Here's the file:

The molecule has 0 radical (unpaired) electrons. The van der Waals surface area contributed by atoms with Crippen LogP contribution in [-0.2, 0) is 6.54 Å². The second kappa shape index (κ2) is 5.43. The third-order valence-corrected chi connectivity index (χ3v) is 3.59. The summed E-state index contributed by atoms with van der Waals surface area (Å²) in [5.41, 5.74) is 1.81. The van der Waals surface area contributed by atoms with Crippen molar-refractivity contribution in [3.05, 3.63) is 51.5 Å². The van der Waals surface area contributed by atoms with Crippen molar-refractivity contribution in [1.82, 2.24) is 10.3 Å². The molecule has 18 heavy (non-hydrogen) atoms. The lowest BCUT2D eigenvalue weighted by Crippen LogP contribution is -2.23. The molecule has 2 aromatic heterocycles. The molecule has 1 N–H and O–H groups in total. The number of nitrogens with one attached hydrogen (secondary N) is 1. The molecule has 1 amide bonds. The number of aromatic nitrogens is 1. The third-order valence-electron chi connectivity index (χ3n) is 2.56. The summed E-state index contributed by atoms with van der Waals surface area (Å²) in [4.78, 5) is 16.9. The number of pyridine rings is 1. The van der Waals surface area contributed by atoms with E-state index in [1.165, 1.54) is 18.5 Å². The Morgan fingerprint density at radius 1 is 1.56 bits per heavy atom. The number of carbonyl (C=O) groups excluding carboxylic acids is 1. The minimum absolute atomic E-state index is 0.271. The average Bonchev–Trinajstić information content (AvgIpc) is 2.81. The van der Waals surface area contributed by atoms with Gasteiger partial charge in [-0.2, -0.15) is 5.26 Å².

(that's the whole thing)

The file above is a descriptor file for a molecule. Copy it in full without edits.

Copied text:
The molecule has 0 radical (unpaired) electrons. The van der Waals surface area contributed by atoms with Crippen LogP contribution in [-0.2, 0) is 6.54 Å². The second kappa shape index (κ2) is 5.43. The third-order valence-corrected chi connectivity index (χ3v) is 3.59. The summed E-state index contributed by atoms with van der Waals surface area (Å²) in [5.41, 5.74) is 1.81. The van der Waals surface area contributed by atoms with Crippen molar-refractivity contribution in [3.05, 3.63) is 51.5 Å². The van der Waals surface area contributed by atoms with Crippen molar-refractivity contribution in [1.82, 2.24) is 10.3 Å². The molecule has 18 heavy (non-hydrogen) atoms. The lowest BCUT2D eigenvalue weighted by Crippen LogP contribution is -2.23. The molecule has 2 aromatic heterocycles. The molecule has 1 N–H and O–H groups in total. The number of nitrogens with one attached hydrogen (secondary N) is 1. The molecule has 1 amide bonds. The number of aromatic nitrogens is 1. The third-order valence-electron chi connectivity index (χ3n) is 2.56. The summed E-state index contributed by atoms with van der Waals surface area (Å²) in [4.78, 5) is 16.9. The number of pyridine rings is 1. The van der Waals surface area contributed by atoms with E-state index in [1.165, 1.54) is 18.5 Å². The Morgan fingerprint density at radius 1 is 1.56 bits per heavy atom. The number of carbonyl (C=O) groups excluding carboxylic acids is 1. The minimum absolute atomic E-state index is 0.271. The average Bonchev–Trinajstić information content (AvgIpc) is 2.81. The van der Waals surface area contributed by atoms with Gasteiger partial charge in [-0.2, -0.15) is 5.26 Å².